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Old 03-26-2007, 10:32 AM
 
Location: Edmonds, WA
121 posts, read 490,154 times
Reputation: 58

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My wife and I are both Seattle area natives who have decided it's time to try somewhere else.

Our reasons are the same as many others: Weather, Traffic, and cost of housing. We have traveled extensively and my work has allowed me to spend a great deal of time in the Southeast US and Texas. Our dream location would be GA, NC, or Texas....

We are both professionals with degrees in marketable industries (I'm in IT, she's an accountant), but unfortunately we both work for smaller companies that don't allow for the option of a transfer.

So, if you escaped the Seattle area...how did YOU do it? We've been applying for jobs casually for the last year or so, but have decided that it's time to step-up the effort.

Any tips?

Thanks.
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Old 03-26-2007, 12:49 PM
 
1,170 posts, read 4,738,978 times
Reputation: 740
Once you make up your mind about moving you have to make a sustained effort to achieve that goal. Call your contacts from your previous travels to get job leads, call these leads and if they don't have an opening get a couple names of people to call that might be hiring. You have to be persistent without being pushy.

It's good to have a specific skill that you are able to use someplace else. If you have training in some specific software find out who is also using that and see if you can get some insider there to talk to you. A general set of skills is important but the best money and relocation help go to the person that already has the obscure training.
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Old 03-26-2007, 12:56 PM
 
Location: Austin 'burbs
3,226 posts, read 12,986,394 times
Reputation: 757
We fixed up our house, sold it in 24 hours, closed in 29 days - and we were gone!

We literally made the final decision to move in July, and were driving away Sept 30.

We moved to the Austin area.

For job prospects, my husband just posted his resume on monster, dice and craigslist - I think that since we were coming down, job or not, he put a family members address (already in the Austin area) so that employers would not be put off by the thought of having to pay for relocation.

He is a Software Test Lead - and had a job offer for a long term contract in a couple of weeks after "serious" looking. They did a phone interview. Once we got down here - one of the companies he had selected for a permanent position called him in for an interview. At least in the tech industry, it appears that the job market here is solid. It wasn't too much of a stress to find a job...
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Old 03-26-2007, 01:04 PM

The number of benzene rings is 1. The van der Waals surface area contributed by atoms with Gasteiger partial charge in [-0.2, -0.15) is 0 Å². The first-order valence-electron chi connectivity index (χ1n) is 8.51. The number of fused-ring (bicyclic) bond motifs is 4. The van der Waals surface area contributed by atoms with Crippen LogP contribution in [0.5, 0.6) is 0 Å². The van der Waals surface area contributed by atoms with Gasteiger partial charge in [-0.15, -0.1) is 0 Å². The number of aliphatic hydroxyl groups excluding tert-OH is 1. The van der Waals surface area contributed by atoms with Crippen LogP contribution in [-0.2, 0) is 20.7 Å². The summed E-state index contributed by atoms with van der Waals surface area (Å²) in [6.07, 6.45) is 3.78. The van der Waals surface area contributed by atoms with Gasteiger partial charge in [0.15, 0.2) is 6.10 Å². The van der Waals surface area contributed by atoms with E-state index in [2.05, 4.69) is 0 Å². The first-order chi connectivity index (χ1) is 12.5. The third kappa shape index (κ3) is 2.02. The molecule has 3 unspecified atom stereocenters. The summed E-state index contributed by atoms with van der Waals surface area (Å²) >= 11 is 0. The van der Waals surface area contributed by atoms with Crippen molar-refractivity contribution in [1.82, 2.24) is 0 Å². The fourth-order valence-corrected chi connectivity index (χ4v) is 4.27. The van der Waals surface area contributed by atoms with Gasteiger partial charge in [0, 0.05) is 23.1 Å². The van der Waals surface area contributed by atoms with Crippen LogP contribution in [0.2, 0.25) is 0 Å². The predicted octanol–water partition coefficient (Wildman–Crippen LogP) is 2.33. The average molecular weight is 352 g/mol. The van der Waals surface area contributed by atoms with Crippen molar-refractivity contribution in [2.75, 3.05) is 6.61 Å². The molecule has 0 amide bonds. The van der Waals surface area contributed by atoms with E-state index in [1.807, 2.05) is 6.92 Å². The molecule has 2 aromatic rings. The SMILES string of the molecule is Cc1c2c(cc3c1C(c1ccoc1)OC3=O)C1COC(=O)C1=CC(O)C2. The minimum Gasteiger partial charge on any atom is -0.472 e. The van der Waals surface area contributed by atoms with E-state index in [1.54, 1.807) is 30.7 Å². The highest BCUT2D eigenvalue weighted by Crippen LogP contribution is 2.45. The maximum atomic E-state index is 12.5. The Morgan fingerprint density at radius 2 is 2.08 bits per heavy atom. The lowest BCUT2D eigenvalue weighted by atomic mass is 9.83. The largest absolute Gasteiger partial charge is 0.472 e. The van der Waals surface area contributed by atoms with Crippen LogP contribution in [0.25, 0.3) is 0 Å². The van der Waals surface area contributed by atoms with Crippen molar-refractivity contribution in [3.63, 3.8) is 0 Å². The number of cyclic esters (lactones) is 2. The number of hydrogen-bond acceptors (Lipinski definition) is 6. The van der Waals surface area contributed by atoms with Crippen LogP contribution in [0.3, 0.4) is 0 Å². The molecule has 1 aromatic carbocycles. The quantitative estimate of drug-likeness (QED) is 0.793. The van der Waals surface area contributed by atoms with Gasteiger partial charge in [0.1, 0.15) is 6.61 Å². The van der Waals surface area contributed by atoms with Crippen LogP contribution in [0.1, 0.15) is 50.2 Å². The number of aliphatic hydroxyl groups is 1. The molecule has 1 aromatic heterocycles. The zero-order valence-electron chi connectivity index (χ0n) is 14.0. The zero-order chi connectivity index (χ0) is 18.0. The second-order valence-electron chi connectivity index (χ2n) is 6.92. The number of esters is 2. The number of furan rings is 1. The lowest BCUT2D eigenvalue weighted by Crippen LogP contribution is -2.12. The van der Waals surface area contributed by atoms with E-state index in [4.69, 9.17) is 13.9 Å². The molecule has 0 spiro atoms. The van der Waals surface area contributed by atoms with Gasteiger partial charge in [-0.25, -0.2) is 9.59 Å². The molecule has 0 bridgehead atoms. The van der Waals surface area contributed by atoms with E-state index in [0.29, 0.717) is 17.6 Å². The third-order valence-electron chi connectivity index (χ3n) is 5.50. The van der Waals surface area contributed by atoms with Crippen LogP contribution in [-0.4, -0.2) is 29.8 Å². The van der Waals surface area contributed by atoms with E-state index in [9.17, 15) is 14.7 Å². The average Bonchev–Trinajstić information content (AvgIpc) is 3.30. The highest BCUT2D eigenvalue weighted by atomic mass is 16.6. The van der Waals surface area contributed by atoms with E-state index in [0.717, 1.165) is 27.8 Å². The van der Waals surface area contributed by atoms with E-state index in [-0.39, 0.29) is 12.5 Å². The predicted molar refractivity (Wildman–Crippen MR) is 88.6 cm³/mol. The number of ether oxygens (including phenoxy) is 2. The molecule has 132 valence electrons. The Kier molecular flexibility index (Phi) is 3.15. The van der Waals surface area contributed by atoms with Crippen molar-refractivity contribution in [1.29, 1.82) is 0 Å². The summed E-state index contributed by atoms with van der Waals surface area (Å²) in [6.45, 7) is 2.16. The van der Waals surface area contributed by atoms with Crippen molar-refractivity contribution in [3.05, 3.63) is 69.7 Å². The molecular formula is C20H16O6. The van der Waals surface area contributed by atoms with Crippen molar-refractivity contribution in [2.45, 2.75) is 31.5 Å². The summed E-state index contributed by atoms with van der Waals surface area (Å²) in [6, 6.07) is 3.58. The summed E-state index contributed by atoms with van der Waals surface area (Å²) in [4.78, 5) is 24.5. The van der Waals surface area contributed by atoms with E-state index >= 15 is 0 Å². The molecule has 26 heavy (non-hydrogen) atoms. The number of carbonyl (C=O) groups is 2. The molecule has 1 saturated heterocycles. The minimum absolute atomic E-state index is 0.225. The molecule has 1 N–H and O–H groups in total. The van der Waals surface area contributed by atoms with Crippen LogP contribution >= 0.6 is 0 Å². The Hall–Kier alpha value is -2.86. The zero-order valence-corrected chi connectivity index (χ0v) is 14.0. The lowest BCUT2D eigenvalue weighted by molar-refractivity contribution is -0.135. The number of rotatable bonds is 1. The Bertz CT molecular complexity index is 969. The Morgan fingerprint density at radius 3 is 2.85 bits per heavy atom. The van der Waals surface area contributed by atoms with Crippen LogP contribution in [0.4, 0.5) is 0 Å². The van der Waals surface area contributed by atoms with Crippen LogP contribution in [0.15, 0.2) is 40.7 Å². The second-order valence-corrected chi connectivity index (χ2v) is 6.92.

Location: Waupun, Wisconsin
323 posts, read 1,835,495 times
Reputation: 133
Quote:
Originally Posted by Deep_Vee View Post
We are both professionals with degrees in marketable industries (I'm in IT, she's an accountant), but unfortunately we both work for smaller companies that don't allow for the option of a transfer.

So, if you escaped the Seattle area...how did YOU do it?
I work for a small company but I was able to work with things out to make telecommuting a viable option several years ago so my job is portable. Since we're moving to the midwest where the cost of housing is so much less that we won't feel particularly pressured going to one income, my wife is quitting work when we move (she had discussed telecommuting but it didn't pan out.) She's looking to do more work around the house and possibly do some volunteer work that she hasn't had time for while participating in the rat race.
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Old 03-26-2007, 02:04 PM
 
Location: Steilacoom, WA by way of East Tennessee
1,049 posts, read 3,652,237 times
Reputation: 701
Deep Vee,

Welcome to the club! I'm pulling the rip cord and getting out of here, thankfully I just retired from the military and they'll move my stuff. Having said that, it's easy to leave, just do it.

Rent a Big azz Uhaul truck put all of your stuff in it, sell your house. You should have some equity in it right? Move to NC/GA/TX pay cash for a house or live on the equity while you plant your feet and get the new gig.

That's my plan, I'm leaving here and planning on paying cash for a house, I don't have a lot of marketable skills, but with no mortgage and a small retirement stipend, I should be ok.

Good luck and as the ad says, just do it. Besides that is a national trend right now, selling, getting some equity and paying cash in a cheaper area, but those cheaper areas are quickly becoming more expensive the longer this trend lasts.

Tony
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Old 03-26-2007, 02:50 PM
 
Location: Somewhere close to Heber, AR
388 posts, read 1,658,276 times
Reputation: 205
Just do it is right.

I was planning to retire in 5 years, instead chose to "retire" early. Didn't even have to put the house on the market; a guy at work mentioned to a friend of his that my house was going up for sale.